علم اللافقاريات

نوفمبر 30th, -0001

INVERTEBRATE ZOOLOGY


 (BIOL 2326)


1st Semester


2 Theoretical Credit Hours / Week


3 Practical Hours / Week (1 Credit + 2 Non-credit)


 

The Course Lecturer: Abdel Fattah N. Abd Rabou

Ph.D. Environmental Studies (Wildlife Ecology)


 

Biology Department


Faculty of Science


The Islamic University of Gaza


E-mail: arabou@iugaza.edu


University Telephone No.: +970 8 2823311


University Fax No.: +970 8 2863552


 


 


The Course Description 


 


This is a taxonomic and ecological study of invertebrates from marine, freshwater, and terrestrial habitats.  Lectures will focus on the biology (morphology and anatomy), taxonomy, ecology, and evolution of invertebrates. The adaptations of invertebrates to their natural habitats are also considered. Considerable attention is focused on the direct role of certain invertebrates on human life, including those organisms that create medical complications.  Laboratory activities will involve slide and specimen show in addition to minimal dissection.


 The Course Objectives




  1. To explore the diversity of invertebrates and to learn classification scheme(s).


  2. To explore the ecological relationships of invertebrates within specific  habitats.


  3. To study the relationships between structure and function.


  4. To survey the major invertebrate phyla of the animal kingdom.


  5. To examine the economic and medical impact of the invertebrates.

 


The Lecture Schedule


 












































Week


Topic Covered


1


Introduction and Some Concepts Related to Invertebrates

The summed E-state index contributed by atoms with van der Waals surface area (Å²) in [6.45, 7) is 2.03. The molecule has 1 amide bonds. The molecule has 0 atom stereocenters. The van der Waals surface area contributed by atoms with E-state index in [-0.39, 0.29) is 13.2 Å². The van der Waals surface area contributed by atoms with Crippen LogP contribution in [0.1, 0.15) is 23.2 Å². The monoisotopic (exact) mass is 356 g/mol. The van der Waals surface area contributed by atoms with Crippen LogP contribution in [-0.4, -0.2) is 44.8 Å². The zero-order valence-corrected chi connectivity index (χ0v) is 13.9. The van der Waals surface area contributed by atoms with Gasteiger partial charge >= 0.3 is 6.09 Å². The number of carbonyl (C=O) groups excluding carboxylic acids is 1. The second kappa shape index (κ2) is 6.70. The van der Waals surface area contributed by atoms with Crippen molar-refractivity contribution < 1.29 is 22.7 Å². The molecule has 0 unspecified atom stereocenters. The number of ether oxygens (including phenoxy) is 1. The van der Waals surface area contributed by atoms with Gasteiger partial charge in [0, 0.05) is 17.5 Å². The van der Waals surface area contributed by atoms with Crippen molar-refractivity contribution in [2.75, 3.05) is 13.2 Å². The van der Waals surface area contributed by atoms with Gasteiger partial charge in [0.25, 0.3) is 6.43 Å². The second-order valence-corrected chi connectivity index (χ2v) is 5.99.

2


The Prtozoan Protists: Sarcomastigophora


3


The Prtozoan Protists: Apicomplexa and Ciliophora


4


The Lowest Metazoa: Porifera (Sponges)


5


The Radiate Animals: Cnidaria (Coelentrates)


6


The Acoelomate Animals: Platyhelminthes (Flat worms)


7


The Pseudocoelomate Animals: Nematoda (Roundworms)


MIDTERM!


8 + 9


The Segmented Worms: Annelida


10 + 11


The Molluscs


12 + 13


The Arthropods


14 + 15


The Echinoderms


16


FINAL!


 

Teaching Techniques

 


1.       Lectures and discussions


2.       Report and essay writing


3.       Textbook and practical manual


4.       Lab work includes taxonomy, morphology and anatomy of various invertebrate phyla in addition to field trips


5.       Midterm and final exams


 


The Course Textbook


 


Abd Rabou, A. N. (2006): Lecture Notes on Invertebrate Zoology. Biology Department, The Islamic University of Gaza, Palestine.


 


The Course References


 


1.       Pechenik, J. A. (1996): Biology of the invertebrates, 3rd ed., Wm. C. Brown Publishers, 554 pp.


2.       Buchsbaum, R.; Buchsbaum, M.; Pearse, J. and Pearse, V. (1987): Animals without backbones, 3rd ed., The University of Chicago Press, 572p.


3.       Stachowistch, M. (1992): The invertebrates: An illustrated glossary, Wiley-Liss, 676p.


4.       Barnes, R. S. K.; Calow, P.; Olive, P. J. W. and Golding, D. W. (1993): The invertebrates: A new synthesis, Blackwell Scientific Publications, 488p.


5.       Barrington, E. J. W. (1979): Invertebrate structure and function, 2nd ed., Thomas-Nelson and Sons Ltd., 765p.


6.       Hancock, K. (1995): The invertebrates: An introduction, Kathleen and John Hancock, England, 68p.


7.       Haywood, M. and Wells, S. (1989): The manual of marine invertebrates, Salamander Books Ltd., 208p.


8.       Berg, C. J. (1983): Culture of marine invertebrates, Hutchinson Ross Publishing Company, 386p.


9.       Mcneill, A. R. (1979): The invertebrates, Cambridge University Press, 562p.


 


10.               


The Course Evaluation


 


Practical part                                         25%


Essay                                                    10%

Mid-term exam(s)                                  15%

Final exam                                             50%


_________________________________        


Total                                                    100%